Tips for parents with teething babies

Of course, as the co-founder of a company that creates (awesome) teething toys, and being the mother of three kids, this is a subject that’s clearly close to my heart!

Teething was definitely challenging for my kids and me, and I’m still not sure how I managed to summon up the creativity for product design whilst at the end of my tether. How did I type with my toddler bitten fingers and fuzzy, sleep deprived brain? I’m still not really sure…

I’ve put together these 5 handy tips that really helped me when it came to coping with my teething babies!

Don’t compare

There’s so much advice out there when it comes to teething babies but the thing is, all kids are different and that really, REALLY, is true. You shouldn’t ever beat yourself up about it if your friends children all seem to take teething in their stride.

It’s natural to compare as a new parent as you don’t have a reference point for what’s normal and what’s not. You haven’t done this before! Other parents and babies might be finding it easier, sure, but you’re also not there to witness the sleepless nights, howls of pain (usually from the parents) and general grouchiness that might be happening behind closed doors!  Regardless, the only child that you need to worry about is yours, so I try hard not to compare.

Do what works for you and your kids, you don’t have to justify it

If parents at your nursery don’t believe in using medication for teething, well, fine, maybe they just haven’t been bitten through the finger enough times yet?! Jokes aside, find what works for your baby and don’t feel like you have to make excuses. You don’t need to feed your baby 100% homemade teething rusks to feel like a good parent. Sometimes that’s just not possible. I’m pretty sure I didn’t eat homemade rusks and my teeth are still fine!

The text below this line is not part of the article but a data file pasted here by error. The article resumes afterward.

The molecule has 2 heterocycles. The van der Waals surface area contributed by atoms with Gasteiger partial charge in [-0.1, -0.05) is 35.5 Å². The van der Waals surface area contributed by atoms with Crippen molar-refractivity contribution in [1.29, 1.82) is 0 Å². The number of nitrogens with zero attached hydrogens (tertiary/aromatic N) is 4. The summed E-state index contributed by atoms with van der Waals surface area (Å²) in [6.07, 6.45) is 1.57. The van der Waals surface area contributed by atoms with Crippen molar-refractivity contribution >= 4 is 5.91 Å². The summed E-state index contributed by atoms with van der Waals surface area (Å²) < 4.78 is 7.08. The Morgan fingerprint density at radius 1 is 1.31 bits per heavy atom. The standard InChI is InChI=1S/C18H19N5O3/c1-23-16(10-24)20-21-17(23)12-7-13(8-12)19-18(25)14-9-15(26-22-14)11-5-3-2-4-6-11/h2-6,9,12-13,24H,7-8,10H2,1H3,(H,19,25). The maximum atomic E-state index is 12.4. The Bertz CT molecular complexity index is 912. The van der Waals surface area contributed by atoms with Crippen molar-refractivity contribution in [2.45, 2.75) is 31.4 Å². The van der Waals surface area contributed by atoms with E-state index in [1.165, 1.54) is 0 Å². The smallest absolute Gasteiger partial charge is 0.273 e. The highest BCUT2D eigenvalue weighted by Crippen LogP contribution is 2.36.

Don’t go crazy reading internet diagnoses!

If you’re worried about your child’s health, or teeth, make a doctor's or/and dentist appointment. I am the worst for this! Staying up late into the night reading about symptoms and all the possible illnesses they could relate to can seem like responsible parenting, but it’s probably just making you worry unnecessarily.

Find a way your children can alleviate their own discomfort

Babies and toddlers don’t put things in their mouths all the time for no reason. As well as wondering what everything tastes like, they have an irrepressible need to chew! Chewing things alleviates gum discomfort and also helps teeth to make an appearance by pushing the gums back.

Obviously, not everything makes for a great chew and ideally you want your toddler to enjoy chomping on something safe that won’t do any damage to their teeth, gums, themselves (or your stuff) so, look for something specially made for little mouths.

I couldn’t find anything that fitted the bill perfectly when my little ones were teething, hence the idea and creation of the original Matchstick Monkey teething toy! I needed something that was easy to wash, safe to chew, hard-wearing, attractive for babies, easy for them to hold and (the best bit) allowed me to put medication onto sore gums without getting my hand bitten off.

It won’t last forever

Just as you’re getting to the end of your patience, remember that this won’t last forever. As babies can only express any pain they are going through by crying - it can be frustrating for a parent not to know exactly what they can do to help! Once teeth are through, the pain stops and won’t come back until the “two year molars” come through. By this time your child will be old enough to express what they’re feeling in a much more easily understandable way!